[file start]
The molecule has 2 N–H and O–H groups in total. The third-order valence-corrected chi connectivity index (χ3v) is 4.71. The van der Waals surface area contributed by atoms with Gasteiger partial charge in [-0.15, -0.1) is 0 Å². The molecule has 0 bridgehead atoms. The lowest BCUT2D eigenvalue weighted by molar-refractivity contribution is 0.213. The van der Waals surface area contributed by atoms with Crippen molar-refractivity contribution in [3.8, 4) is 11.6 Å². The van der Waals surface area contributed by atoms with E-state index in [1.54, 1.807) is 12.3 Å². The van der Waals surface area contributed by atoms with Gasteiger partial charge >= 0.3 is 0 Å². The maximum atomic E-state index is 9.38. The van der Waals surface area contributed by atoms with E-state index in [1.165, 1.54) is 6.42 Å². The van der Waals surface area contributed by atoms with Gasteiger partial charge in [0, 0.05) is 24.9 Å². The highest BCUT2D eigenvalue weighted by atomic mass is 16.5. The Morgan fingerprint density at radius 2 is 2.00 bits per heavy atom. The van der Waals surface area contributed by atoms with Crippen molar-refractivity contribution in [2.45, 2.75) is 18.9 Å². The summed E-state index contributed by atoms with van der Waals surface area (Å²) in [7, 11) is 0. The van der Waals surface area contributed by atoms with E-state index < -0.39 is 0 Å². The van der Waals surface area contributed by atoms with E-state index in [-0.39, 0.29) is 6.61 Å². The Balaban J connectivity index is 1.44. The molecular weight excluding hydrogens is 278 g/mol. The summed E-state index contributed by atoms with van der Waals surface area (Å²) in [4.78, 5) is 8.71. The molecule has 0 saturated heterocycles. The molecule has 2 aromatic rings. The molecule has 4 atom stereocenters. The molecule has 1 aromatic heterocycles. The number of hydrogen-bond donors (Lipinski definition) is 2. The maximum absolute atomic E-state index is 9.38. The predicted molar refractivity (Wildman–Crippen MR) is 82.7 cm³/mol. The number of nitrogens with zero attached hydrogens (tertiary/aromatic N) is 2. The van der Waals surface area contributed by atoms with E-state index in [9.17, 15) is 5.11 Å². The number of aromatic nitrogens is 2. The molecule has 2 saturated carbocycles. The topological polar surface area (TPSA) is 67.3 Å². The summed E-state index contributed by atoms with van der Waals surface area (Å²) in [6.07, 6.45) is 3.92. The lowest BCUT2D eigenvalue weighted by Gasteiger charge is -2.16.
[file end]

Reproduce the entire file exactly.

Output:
The molecule has 2 N–H and O–H groups in total. The third-order valence-corrected chi connectivity index (χ3v) is 4.71. The van der Waals surface area contributed by atoms with Gasteiger partial charge in [-0.15, -0.1) is 0 Å². The molecule has 0 bridgehead atoms. The lowest BCUT2D eigenvalue weighted by molar-refractivity contribution is 0.213. The van der Waals surface area contributed by atoms with Crippen molar-refractivity contribution in [3.8, 4) is 11.6 Å². The van der Waals surface area contributed by atoms with E-state index in [1.54, 1.807) is 12.3 Å². The van der Waals surface area contributed by atoms with Gasteiger partial charge >= 0.3 is 0 Å². The maximum atomic E-state index is 9.38. The van der Waals surface area contributed by atoms with E-state index in [1.165, 1.54) is 6.42 Å². The van der Waals surface area contributed by atoms with Gasteiger partial charge in [0, 0.05) is 24.9 Å². The highest BCUT2D eigenvalue weighted by atomic mass is 16.5. The Morgan fingerprint density at radius 2 is 2.00 bits per heavy atom. The van der Waals surface area contributed by atoms with Crippen molar-refractivity contribution in [2.45, 2.75) is 18.9 Å². The summed E-state index contributed by atoms with van der Waals surface area (Å²) in [7, 11) is 0. The van der Waals surface area contributed by atoms with E-state index < -0.39 is 0 Å². The van der Waals surface area contributed by atoms with E-state index in [-0.39, 0.29) is 6.61 Å². The Balaban J connectivity index is 1.44. The molecular weight excluding hydrogens is 278 g/mol. The summed E-state index contributed by atoms with van der Waals surface area (Å²) in [4.78, 5) is 8.71. The molecule has 0 saturated heterocycles. The molecule has 2 aromatic rings. The molecule has 4 atom stereocenters. The molecule has 1 aromatic heterocycles. The number of hydrogen-bond donors (Lipinski definition) is 2. The maximum absolute atomic E-state index is 9.38. The predicted molar refractivity (Wildman–Crippen MR) is 82.7 cm³/mol. The number of nitrogens with zero attached hydrogens (tertiary/aromatic N) is 2. The van der Waals surface area contributed by atoms with E-state index in [9.17, 15) is 5.11 Å². The number of aromatic nitrogens is 2. The molecule has 2 saturated carbocycles. The topological polar surface area (TPSA) is 67.3 Å². The summed E-state index contributed by atoms with van der Waals surface area (Å²) in [6.07, 6.45) is 3.92. The lowest BCUT2D eigenvalue weighted by Gasteiger charge is -2.16.